The US president has called on the World Health Organization to make "substantive improvements within the next 30 days." His move follows calls to launch an "independent" evaluation of the agency's pandemic response.
US President Donald Trump threatened on Monday to permanently freeze funding to the World Health Organization (WHO), as leaders met for the first day of the all-virtual World Health Assembly.
"If the WHO does not commit to major substantive improvements within the next 30 days, I will make my temporary freeze of United States funding to the WHO permanent and reconsider our membership," Trump told its chief, Tedros Adhanom Ghebreyesus, in a letter posted on Twitter.
In the letter, Trump called on the WHO to demonstrate independence from China, and said that the US had already started reform discussions with Tedros.
Trump suspended contributions to the WHO last month, accusing the health agency of perpetuating Chinese "disinformation" about the virus, participating in a cover-up of information and acting too slowly to address the coronavirus pandemic.
Prior to the funding freeze, the United States was the biggest single donor to the WHO, contributing almost a fifth of its total budget.
China slams letter
In response to Trump's letter, China's Foreign Ministry said Trump was trying to shift the blame away from the US administration's "incompetent response," calling it a smear against China and an attempt to mislead the public.
A spokesperson said every WHO member is obligated to pay its full contribution to the organization, adding that China should be involved in any independent review of the body.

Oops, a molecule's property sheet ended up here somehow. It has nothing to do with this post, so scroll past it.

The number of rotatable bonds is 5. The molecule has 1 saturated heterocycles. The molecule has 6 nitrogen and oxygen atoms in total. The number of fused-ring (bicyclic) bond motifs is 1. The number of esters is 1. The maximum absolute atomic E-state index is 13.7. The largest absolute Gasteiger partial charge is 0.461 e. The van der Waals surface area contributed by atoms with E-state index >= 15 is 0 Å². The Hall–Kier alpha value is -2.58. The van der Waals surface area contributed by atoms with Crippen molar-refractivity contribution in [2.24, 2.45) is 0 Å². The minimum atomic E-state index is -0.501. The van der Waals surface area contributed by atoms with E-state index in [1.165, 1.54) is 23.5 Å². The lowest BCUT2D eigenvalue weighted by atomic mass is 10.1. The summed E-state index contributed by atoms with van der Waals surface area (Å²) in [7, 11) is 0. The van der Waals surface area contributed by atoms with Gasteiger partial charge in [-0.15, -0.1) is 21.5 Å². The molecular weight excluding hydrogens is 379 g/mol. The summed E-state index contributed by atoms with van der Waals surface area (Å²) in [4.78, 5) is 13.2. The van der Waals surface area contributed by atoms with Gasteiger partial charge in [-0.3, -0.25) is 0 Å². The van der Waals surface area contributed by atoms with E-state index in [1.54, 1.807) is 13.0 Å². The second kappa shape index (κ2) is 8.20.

High stakes at World Health Assembly
Trump's threat came after leaders wrapped up the first day of the two-day World Health Assembly, the WHO's primary annual meeting. Prior to the meeting, the European Union called for an "impartial, independent and comprehensive evaluation” of the global response to coronavirus.
At Monday's meeting, Tedros said he welcomed the calls for a review and acknowledged that there had been flaws in the WHO's management of the pandemic.
"I will initiate an independent evaluation at the earliest appropriate moment to review experience gained and lessons learned, and to make recommendations to improve national and global pandemic preparedness and response," he told the virtual assembly.
"But one thing is abundantly clear. The world must never be the same ... We do not need a review to tell us that we must all do everything in our power to ensure this never happens again," Tedros said.
World leaders including German Chancellor Angela Merkel and US Health and Human Services Secretary Alex Azar submitted video addresses to the meeting on Monday. Azar criticized the WHO in his address, citing shortcomings on the part of the agency.
"We must be frank about one of the primary reasons this outbreak spun out of control: There was a failure by this organization to obtain the information that the world needed, and that failure cost many lives," he said.
This year's meeting is viewed as one of the most critical ones yet, due to the global impact of COVID-19 and the subsequent measures taken by governments around the world. Tedros said the meeting was "one of the most important" since the agency was founded in 1948.
Participants are addressing a coordinated response to the virus, as well as the humanitarian and financial impacts of the pandemic. The virus has infected nearly 4.8 million people and killed more than 317,000 since December.
lc/aw (Reuters, AFP)